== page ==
Based on the previous methodologies, the current study aimed at investigating the common dysregulation mechanisms of gastric carcinogenesis across Chinese, Korean and American. To this end, we constructed a novel integrative analysis framework from the viewpoint of differential regulation, which integrated a variety of modules with differential regulation networking (DRN) analysis and integrative analysis as the core steps. First of all, the conditional gene regulation networks (GRN) were built from three Gastric Carcinoma datasets (GSE54129, GSE24375 and TCGA-STAD) separately, and differentially regulated genes (DRGs) and differentially regulated links (DRLs) were prioritized then. It was found that known cancer genes and drug targets are significantly ranked higher, and most of top-10 DRGs from the three datasets have been reported to be GC related (~ 60%), or cancer related (~ 90%); meanwhile, there is a lack of consistency among the three top DRG lists. By integrating DRGs and DRLs from three datasets to the prior regulation knowledge, it was found that the 16 common DRGs across racial groups are mainly located in the transcription factor complex in nucleus and their functions were enriched in transcriptional regulation of RNA polymerase II, transcriptional activator activity and transcription factor binding. We therefore proposed two common cross-racial DRGs (GIF, XBP1) and their related regulation relationships which might play crucial roles in the dysregulation mechanisms of gastric carcinogenesis. This integration analysis of GC across racial groups provided useful clues for understanding common dysfunctional regulation mechanisms of gastric carcinogenesis and discovering new universal drug targets or biomarkers for gastric cancer, and also indicated the complexity and diversity of gastric carcinogenesis as well.

Methods

Gene expression datasets

The Affymetrix GeneChip Operating System (GCOS) was used to measure expression level of 111 Chinese gastric carcinoma samples and 21 Chinese normal mucosa samples (GSE54129). The raw expression datasets were normalized by robust RMA method and log2 transformed. The evaluation of GSE54129 raw data in terms of expression level distribution, density distribution and correlations of samples were shown in Additional file 1: Figure S1. After mapping probe sets to Gene Symbols based on their platform annotations, 20,307 unique genes were obtained.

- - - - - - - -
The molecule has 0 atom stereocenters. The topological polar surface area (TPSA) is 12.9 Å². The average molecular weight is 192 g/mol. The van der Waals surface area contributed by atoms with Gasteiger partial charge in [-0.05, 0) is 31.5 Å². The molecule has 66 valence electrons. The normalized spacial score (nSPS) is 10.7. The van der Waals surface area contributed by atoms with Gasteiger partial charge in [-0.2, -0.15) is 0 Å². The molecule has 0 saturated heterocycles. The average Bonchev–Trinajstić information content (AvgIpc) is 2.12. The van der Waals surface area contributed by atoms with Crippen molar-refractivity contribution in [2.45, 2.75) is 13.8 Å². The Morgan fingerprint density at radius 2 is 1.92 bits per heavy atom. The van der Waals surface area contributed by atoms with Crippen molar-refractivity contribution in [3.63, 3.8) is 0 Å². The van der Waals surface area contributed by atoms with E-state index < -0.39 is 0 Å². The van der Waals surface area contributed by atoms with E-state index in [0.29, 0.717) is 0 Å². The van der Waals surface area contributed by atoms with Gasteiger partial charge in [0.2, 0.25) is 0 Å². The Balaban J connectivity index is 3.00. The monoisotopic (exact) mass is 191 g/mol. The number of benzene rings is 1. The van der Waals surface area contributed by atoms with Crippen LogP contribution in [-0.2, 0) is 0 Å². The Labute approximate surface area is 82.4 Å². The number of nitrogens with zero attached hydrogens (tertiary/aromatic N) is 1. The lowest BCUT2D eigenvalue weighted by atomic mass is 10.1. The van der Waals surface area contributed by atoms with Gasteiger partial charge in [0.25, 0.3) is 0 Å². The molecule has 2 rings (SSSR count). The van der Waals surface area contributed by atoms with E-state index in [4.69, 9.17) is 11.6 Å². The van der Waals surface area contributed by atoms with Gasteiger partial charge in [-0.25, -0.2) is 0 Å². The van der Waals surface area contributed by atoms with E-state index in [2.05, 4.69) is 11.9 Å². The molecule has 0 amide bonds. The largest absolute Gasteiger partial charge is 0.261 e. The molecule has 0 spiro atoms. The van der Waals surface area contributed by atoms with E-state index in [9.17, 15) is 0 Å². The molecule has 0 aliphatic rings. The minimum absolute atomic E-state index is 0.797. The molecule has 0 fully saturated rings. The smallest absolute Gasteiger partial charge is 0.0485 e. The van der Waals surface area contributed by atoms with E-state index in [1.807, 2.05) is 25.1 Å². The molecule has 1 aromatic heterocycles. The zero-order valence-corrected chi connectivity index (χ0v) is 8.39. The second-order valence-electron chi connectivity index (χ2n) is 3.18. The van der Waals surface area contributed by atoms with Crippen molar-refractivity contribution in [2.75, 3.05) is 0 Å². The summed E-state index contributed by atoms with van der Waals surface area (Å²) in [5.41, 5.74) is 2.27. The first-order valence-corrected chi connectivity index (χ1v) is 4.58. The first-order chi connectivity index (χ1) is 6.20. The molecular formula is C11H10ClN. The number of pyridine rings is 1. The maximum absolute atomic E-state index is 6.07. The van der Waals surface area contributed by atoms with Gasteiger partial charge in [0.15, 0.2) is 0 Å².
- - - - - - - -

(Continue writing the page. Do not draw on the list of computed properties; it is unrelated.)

We also downloaded the mRNA expression dataset of stomach adenocarcinoma (STAD) from The Cancer Genome Atlas (TCGA) Data Protal (https://cancergenome.nih.gov/), which contains sequenced 29 matched American tumor-normal pairs with Illumina Hiseq platform. After discarding genes with more than 20% missing values, we got 19,211 RPKM normalized and log2 transformed unique genes.

The normalized gene expression profile of Korean gastric carcinoma GSE24375 [7] was downloaded from Gene Expression Omnibus (GEO) and all measurements were log2 transformed. The dataset includes eight patient-matched gastric normal mucosa, adenoma and carcinoma samples and two additional carcinoma samples. Probe sets with more than 20% missing values were discarded, while probe sets with less missing values were filled up with KNN method. After probe sets filtering, 18,468 probe sets were mapped to Gene Symbols based on their platform annotations and 12,658 unique genes were obtained. The distributions of normalized and log2 transformed expression levels of genes in three datasets are presented in Additional file 1: Figure S2.

Enrichment analysis: Function, pathway, cancer genes and drug targets

The Database for Annotation, Visualization and Integrated Discovery (DAVID) [32] was used to identify over-represented KEGG pathways and GO terms based on the hypergeometric distribution with p-values < 0.05 were considered statistically significant.

A total of 486 cancer genes and 2093 drug targets were downloaded from Cancer Gene Census (http://cancer.sanger.ac.uk/cancergenome/projects/census/) and DrugBank (http://www.drugbank.ca/), respectively, which were used to validate the differential regulation analysis on the three gene expression datasets.

Differential networking meta-analysis framework

In order to implement differential networking meta-analysis, we developed a novel framework which integrated a variety of modules as follows (outlined in Additional file 1: Figure S3).

Differentially co-expressed genes (DCGs) and links (DCLs) were identified with our previously developed differential coexpression analysis (DCEA) methods [27, 28]. DCGs with p-values less than 0.05 were selected by DCp method, and DCLs were picked out by DCe method with LFC model in DCGL package [28].